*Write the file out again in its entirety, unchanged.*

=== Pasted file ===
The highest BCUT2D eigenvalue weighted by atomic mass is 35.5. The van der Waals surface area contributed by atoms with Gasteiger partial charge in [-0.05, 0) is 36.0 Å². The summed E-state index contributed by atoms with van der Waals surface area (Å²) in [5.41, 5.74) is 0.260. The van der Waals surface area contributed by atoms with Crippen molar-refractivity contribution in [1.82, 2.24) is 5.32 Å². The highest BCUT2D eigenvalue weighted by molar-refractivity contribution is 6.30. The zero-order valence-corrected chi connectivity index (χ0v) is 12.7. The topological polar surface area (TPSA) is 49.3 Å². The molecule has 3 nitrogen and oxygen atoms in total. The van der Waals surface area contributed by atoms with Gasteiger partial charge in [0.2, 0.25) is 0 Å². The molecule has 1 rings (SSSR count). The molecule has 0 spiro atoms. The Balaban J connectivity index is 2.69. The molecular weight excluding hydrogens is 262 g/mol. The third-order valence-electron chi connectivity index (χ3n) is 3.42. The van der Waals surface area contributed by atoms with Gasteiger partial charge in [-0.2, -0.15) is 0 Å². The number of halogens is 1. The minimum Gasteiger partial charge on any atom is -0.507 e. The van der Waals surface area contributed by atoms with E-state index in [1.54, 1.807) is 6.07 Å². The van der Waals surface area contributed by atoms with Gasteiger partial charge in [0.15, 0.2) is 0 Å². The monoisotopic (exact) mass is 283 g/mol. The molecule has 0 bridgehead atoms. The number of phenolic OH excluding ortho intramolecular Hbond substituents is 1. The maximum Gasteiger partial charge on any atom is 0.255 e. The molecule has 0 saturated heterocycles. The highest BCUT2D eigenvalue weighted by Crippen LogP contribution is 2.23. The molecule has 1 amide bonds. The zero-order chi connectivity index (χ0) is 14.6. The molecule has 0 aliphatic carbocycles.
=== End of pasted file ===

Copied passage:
The highest BCUT2D eigenvalue weighted by atomic mass is 35.5. The van der Waals surface area contributed by atoms with Gasteiger partial charge in [-0.05, 0) is 36.0 Å². The summed E-state index contributed by atoms with van der Waals surface area (Å²) in [5.41, 5.74) is 0.260. The van der Waals surface area contributed by atoms with Crippen molar-refractivity contribution in [1.82, 2.24) is 5.32 Å². The highest BCUT2D eigenvalue weighted by molar-refractivity contribution is 6.30. The zero-order valence-corrected chi connectivity index (χ0v) is 12.7. The topological polar surface area (TPSA) is 49.3 Å². The molecule has 3 nitrogen and oxygen atoms in total. The van der Waals surface area contributed by atoms with Gasteiger partial charge in [0.2, 0.25) is 0 Å². The molecule has 1 rings (SSSR count). The molecule has 0 spiro atoms. The Balaban J connectivity index is 2.69. The molecular weight excluding hydrogens is 262 g/mol. The third-order valence-electron chi connectivity index (χ3n) is 3.42. The van der Waals surface area contributed by atoms with Gasteiger partial charge in [-0.2, -0.15) is 0 Å². The number of halogens is 1. The minimum Gasteiger partial charge on any atom is -0.507 e. The van der Waals surface area contributed by atoms with E-state index in [1.54, 1.807) is 6.07 Å². The van der Waals surface area contributed by atoms with Gasteiger partial charge in [0.15, 0.2) is 0 Å². The monoisotopic (exact) mass is 283 g/mol. The molecule has 0 bridgehead atoms. The number of phenolic OH excluding ortho intramolecular Hbond substituents is 1. The maximum Gasteiger partial charge on any atom is 0.255 e. The molecule has 0 saturated heterocycles. The highest BCUT2D eigenvalue weighted by Crippen LogP contribution is 2.23. The molecule has 1 amide bonds. The zero-order chi connectivity index (χ0) is 14.6. The molecule has 0 aliphatic carbocycles.